I find that things get so busy, and it seems like these last months have been filled with so much pain in so many people's lives, that I have been desperate to drink deeply from God's well, and to simply love and appreciate my family and my friends. God says to be still and know that He is God and unless I force myself to do that it isn't my nature. My nature is rush more, do more, and always assume there is tomorrow. Way too many people lately we know have found that there isn't necessarily tomorrow—and I am finding more and more that I can't live tomorrow on yesterday's closeness with God.

Finished cornbread. Cobbler baking
over and under coals.
So, for me, many times recently, I have found myself crying out for an outdoor cooked meal. I think it is my spirit crying out to slow down, drink deeply of God and the ones I love, and be still—cooking outdoor is simply the vehicle that forces that . . . and, of course, it has great side benefits as well! Not to mention that I am in great company and simply imitating One who went before me on that path . . .
John 21:4-13   Just as day was breaking, Jesus stood on the shore; yet the disciples did not know that it was Jesus . . . When they got out on land, they saw a charcoal fire in place, with fish laid out on it, and bread. Jesus said to them, "Bring some of the fish that you have just caught."  So Simon Peter went aboard and hauled the net ashore, full of large fish, 153 of them. And although there were so many, the net was not torn. Jesus said to them, "Come and have breakfast." . . . Jesus came and took the bread and gave it to them, and so with the fish. (ESV)
Happy girls! Great cobbler!

Friday, June 7, 2013

Waiting for a "Magic Moment"

Sometimes I find myself waiting for "magic moments." I know what I believe about God, who He is, what He has done in Creation, what He has done for me, His love, His power, His holiness and majesty . . . Then I realize how timid I can be in talking about Him, or how I talk to others about Him like He's not in the room, or how I talk about Him to others so differently than I do about other people or facts I am confident of.

Sometimes I look at my selfish choices, or the times I don't say something about Him out of fear of another's lack of receiving it, or at the lack of priority things eternal have in my life, or at how matter of fact I am about most things and then how vague and "soft" I am about Him and things of Him, etc., and I long for a "magic moment" when who He is, and how vast and incredible and awe-inspiring He is, and the reality of Heaven and Hell, and the awareness of His love for me and my adoption by Him, break out of my head and explode in my heart and bring my life into alignment with what I believe.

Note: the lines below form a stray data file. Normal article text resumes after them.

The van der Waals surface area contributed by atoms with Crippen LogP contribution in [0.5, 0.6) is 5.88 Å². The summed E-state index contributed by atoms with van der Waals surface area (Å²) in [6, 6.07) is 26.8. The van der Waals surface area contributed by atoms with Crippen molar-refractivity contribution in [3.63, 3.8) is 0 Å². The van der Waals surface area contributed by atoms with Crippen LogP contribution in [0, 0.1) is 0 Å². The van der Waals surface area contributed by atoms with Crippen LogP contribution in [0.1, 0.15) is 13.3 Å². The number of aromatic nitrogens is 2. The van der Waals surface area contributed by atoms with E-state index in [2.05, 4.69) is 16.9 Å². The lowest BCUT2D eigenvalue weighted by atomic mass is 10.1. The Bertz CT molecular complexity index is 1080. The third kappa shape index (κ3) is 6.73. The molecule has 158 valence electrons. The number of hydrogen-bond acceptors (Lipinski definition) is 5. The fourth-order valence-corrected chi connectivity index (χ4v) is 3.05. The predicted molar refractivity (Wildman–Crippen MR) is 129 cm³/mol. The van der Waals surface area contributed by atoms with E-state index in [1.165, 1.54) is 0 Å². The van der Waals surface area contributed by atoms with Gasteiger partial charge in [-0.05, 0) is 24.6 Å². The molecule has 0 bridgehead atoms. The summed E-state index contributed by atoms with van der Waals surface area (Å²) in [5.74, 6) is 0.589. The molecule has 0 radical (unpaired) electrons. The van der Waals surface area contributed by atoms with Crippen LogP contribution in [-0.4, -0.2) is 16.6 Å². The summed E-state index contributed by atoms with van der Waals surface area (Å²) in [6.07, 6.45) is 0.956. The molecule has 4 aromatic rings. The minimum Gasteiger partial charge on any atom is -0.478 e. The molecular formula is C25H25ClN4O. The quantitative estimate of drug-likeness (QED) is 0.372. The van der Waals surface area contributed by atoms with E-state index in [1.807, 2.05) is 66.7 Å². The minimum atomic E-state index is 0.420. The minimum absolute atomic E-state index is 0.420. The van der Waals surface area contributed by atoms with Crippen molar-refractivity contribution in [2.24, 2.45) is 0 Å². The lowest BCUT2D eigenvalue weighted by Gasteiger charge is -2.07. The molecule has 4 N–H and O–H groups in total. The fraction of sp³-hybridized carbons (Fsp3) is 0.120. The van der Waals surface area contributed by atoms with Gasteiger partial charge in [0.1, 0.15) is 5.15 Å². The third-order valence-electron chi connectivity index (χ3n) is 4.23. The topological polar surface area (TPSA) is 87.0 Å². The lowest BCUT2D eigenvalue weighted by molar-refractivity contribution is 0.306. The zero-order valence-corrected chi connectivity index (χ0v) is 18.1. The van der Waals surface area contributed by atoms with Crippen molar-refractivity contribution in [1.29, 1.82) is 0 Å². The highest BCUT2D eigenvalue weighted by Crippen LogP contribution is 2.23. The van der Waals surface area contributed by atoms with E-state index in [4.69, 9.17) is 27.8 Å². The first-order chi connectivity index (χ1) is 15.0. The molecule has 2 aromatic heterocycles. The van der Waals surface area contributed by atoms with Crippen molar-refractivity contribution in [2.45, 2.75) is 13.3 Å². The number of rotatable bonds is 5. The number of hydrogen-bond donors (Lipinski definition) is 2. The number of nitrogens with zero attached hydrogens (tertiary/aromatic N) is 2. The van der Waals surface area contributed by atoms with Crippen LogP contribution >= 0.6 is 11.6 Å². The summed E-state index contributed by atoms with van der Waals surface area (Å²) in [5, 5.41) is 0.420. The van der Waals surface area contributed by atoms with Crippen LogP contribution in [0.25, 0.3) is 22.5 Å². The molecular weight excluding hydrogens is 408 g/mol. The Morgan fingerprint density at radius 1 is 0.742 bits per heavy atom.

And I wait.

And I wait.

And I wait.

"If what I believe in my head just ruled my heart I would live so differently . . ." I say to myself, and to Mary Ann, way too often. And I continue in my path, maybe now and then making a slight course correction, waiting for the "magic moment."

Recently, however, I am more and more looking at how in the Bible God so often does His work AFTER faith is applied, and not before. He throws out a command or a promise or a "suggestion" and then waits, and after it is received and acted on in faith He then meets it. I am realizing more and more that I must operate from faith, from what I know is true in my head, and then, as I do that more and more, the knowledge will move from my head to my heart. If I wait for the "feeling" to act, or speak, a certain way it may never come, or it may come only for brief moments in worship or something, and I will be basing my life on feelings and not faith.

I started the other day listing multiple reasons I "should" follow God with all of my heart, regardless of how I feel (whether His reality is overwhelming me, or if He feels like a distant theology). I found the list really amazing as it started to develop. I am thinking that in the coming weeks I'll post some of them. Of course, I should live this way, loving and following Him with all of my heart simply because He is God alone and He is worthy, but I did find the list eye opening and I think it might be valuable to some.

And, totally unrelated, tonight we are teaching our girls for homeschool about pioneer cooking and trying out a Dutch Oven for the first time. Maybe I'll post some pictures about it in the next few days since this blog is, after all, not just my "God thoughts" but slices of my life as well . . . and the reality is, He is part of every part of my life, whether I "feel" it or not.


Related Posts with Thumbnails